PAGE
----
Wamego senior guard Thomas (T.J.) Fritz comes from highly athletic bloodlines. Fritz also has a lifelong love for basketball and a strong work ethic. The combination has yielded a 36-inch vertical jump, among the state’s highest, and one of Kansas’ leading scorers.
Through seven contests, the 6-foot-3, 175-pounder averages 22.9 points a game, fifth-best for all classes, according to MaxPreps statewide lists.
Fritz’s mother, Suzie, is from Clay Center. She has been the Kansas State volleyball coach since 2001. Suzie has delivered a 341-209 record (62 percent) and twice earned Big 12 Coach of the Year.
She played at Clay Center from 1996-90 and had a collegiate career at Barton County, University of Louisiana-Monroe and Florida Atlantic. T.J. said he has learned “so many things” from his mother.
Her brothers, Dave and Jon, have coached many years at the collegiate and high school football levels. Their mother, Sandi, has long been involved in baton twirling, and their father, Larry, coached Clay Center football for 25 years.
“There is probably too many to count, but just what she preaches and what I think I learn the most from her is mental toughness,” he said. “Because she knows that mental toughness can get you anywhere. Mental toughness and attitude and leadership are the top-three things that she preaches, and that’s what I learned from her. It’s really helped me succeed and perform at a high level.”
Fritz’s dad, Steve, is an athletic legend in three towns: Gypsum, Hutchinson and Manhattan. Steve attended Gypsum-Southeast of Saline, near Salina. The SES football field is named after him.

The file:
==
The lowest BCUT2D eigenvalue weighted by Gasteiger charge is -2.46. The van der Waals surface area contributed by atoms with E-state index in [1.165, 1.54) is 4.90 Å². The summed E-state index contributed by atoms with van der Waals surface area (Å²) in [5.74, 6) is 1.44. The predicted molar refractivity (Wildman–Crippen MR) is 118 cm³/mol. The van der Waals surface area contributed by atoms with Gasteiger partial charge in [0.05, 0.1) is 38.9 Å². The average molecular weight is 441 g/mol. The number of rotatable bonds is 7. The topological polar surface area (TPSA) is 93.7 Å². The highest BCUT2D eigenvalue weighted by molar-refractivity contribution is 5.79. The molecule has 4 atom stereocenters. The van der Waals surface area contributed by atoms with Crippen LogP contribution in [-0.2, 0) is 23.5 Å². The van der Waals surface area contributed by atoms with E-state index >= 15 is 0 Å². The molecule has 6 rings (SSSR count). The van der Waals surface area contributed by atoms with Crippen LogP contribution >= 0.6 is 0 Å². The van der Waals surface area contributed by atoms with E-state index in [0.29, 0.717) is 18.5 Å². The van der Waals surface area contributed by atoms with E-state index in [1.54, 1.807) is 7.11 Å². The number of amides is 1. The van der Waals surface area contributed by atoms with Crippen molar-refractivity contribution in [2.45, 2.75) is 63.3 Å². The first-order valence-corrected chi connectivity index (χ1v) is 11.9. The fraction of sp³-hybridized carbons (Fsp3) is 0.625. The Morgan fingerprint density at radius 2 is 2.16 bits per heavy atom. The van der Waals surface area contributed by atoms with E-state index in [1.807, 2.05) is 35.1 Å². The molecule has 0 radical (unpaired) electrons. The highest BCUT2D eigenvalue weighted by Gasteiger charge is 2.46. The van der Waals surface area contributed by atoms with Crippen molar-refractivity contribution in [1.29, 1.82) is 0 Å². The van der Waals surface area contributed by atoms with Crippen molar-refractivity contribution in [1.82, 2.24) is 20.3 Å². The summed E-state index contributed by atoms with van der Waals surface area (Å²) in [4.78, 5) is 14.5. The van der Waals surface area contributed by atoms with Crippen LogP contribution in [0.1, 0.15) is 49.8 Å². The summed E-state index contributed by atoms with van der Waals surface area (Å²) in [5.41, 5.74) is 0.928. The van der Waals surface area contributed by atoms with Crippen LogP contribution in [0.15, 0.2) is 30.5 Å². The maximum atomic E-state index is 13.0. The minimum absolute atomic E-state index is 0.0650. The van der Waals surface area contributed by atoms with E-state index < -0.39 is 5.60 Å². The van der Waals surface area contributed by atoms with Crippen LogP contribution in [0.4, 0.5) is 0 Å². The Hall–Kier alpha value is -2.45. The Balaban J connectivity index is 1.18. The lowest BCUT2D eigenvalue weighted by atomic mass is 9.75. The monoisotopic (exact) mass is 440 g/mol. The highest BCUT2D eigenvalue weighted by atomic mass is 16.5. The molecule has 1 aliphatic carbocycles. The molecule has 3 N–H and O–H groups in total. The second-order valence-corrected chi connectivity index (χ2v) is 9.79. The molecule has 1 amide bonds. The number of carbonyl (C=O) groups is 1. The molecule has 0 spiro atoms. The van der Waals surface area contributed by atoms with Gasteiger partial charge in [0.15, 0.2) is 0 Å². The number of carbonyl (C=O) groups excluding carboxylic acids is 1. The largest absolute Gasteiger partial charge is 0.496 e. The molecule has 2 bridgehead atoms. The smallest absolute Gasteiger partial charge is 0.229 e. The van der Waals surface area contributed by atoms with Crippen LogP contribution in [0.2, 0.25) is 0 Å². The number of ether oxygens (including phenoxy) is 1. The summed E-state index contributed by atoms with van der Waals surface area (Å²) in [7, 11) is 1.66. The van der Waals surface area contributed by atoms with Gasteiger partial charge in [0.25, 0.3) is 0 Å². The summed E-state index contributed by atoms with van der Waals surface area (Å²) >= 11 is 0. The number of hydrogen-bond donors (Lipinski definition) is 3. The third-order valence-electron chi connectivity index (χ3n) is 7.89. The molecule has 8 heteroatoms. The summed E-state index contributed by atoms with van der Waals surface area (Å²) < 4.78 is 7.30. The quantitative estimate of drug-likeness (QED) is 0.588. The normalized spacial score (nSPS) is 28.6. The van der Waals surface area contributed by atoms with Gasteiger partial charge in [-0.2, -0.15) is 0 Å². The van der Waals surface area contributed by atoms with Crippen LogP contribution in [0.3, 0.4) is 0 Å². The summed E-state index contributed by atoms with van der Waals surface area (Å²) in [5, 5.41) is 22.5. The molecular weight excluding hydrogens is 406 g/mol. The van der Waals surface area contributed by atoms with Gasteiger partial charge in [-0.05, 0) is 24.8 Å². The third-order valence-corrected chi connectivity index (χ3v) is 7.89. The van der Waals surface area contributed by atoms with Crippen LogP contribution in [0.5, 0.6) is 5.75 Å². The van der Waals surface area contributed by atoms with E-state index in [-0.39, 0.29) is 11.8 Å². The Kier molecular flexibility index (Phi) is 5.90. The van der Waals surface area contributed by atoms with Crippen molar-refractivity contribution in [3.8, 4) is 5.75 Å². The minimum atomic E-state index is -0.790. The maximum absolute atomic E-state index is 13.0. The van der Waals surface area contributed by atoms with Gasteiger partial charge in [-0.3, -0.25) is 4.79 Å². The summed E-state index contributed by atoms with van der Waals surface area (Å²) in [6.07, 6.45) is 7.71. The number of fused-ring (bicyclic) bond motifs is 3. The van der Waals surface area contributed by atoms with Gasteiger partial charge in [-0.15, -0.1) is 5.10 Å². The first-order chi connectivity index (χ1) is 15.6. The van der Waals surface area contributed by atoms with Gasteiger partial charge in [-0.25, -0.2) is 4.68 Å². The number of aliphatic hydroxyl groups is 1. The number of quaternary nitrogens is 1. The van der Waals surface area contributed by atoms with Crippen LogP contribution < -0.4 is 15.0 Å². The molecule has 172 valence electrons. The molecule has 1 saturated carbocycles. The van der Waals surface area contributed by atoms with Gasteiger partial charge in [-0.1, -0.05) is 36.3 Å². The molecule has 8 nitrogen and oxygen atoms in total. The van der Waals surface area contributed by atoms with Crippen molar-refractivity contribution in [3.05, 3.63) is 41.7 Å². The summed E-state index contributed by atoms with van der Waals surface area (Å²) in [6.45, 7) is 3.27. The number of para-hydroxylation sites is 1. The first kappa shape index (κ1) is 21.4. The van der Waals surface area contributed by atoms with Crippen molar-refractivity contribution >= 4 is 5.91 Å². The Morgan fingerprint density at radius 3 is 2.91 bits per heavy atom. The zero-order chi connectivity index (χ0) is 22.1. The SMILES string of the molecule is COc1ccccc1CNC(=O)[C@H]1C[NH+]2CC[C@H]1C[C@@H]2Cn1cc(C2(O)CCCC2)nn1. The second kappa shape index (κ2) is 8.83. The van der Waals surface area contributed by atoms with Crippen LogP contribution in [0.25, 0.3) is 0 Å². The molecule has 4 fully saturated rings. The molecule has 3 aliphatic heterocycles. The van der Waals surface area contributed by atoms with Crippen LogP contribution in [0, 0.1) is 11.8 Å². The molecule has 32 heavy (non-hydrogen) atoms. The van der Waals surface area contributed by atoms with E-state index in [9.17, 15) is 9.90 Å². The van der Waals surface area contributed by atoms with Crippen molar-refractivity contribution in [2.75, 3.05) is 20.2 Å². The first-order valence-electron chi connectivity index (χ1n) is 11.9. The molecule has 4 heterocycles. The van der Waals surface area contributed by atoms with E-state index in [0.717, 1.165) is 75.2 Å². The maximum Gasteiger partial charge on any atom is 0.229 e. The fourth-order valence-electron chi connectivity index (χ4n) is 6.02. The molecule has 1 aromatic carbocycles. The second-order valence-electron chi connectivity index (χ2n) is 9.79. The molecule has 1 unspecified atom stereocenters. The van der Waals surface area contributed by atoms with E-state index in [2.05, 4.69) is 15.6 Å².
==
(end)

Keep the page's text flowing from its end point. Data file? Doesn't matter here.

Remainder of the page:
T.J. still remembers going to his paternal grandmother’s house. He shot on a little outside basket with a plastic ball. T.J.’s grandmother, as a senior citizen, played 1-on-1 against him.
His basketball passion has continued throughout grade school, junior high and high school. Fritz said the vertical jump is part natural ability but also plenty of work on weighted box jumps, running and the VertiMax apparatus.
“My love just kept getting stronger,” he said. “It hasn’t stopped since.”
Steve’s first goal after high school was basketball. He elected to take the junior college route and went to Hutchinson Community College. In 1988, he hit the game-winning shot at the NJCAA tournament championship game.
While on the basketball scholarship, Fritz decided to join the track team and started decathlon. He eventually won the junior college national decathlon championship. Fritz attended Kansas State, earned a track scholarship and walked onto the basketball team.
Fritz took fourth in the decathlon at the 1996 Atlanta Summer Olympic Games. Fritz then served as a Wildcat assistant track and field coach for 21 years.
In summer 2013, Fritz decided to become the new Riley County boys’ basketball coach. He replaced Kelly Hammel, who collected 348 victories in 26 seasons.
T.J. went to school in Class 6A Manhattan and then transferred to Riley County, generally a 3A school.
“I thought about going to a big school,” T.J. said. “But I felt I’d fit more with how I play and just all that with a smaller school.”
Riley is 27 miles northwest of Manhattan.
“He has always had a passion for basketball, and he has always loved the game,” T.J. said. “And he just wanted to get into it, and we all supported him for whatever he was going to do, and it was really fun learning from him.”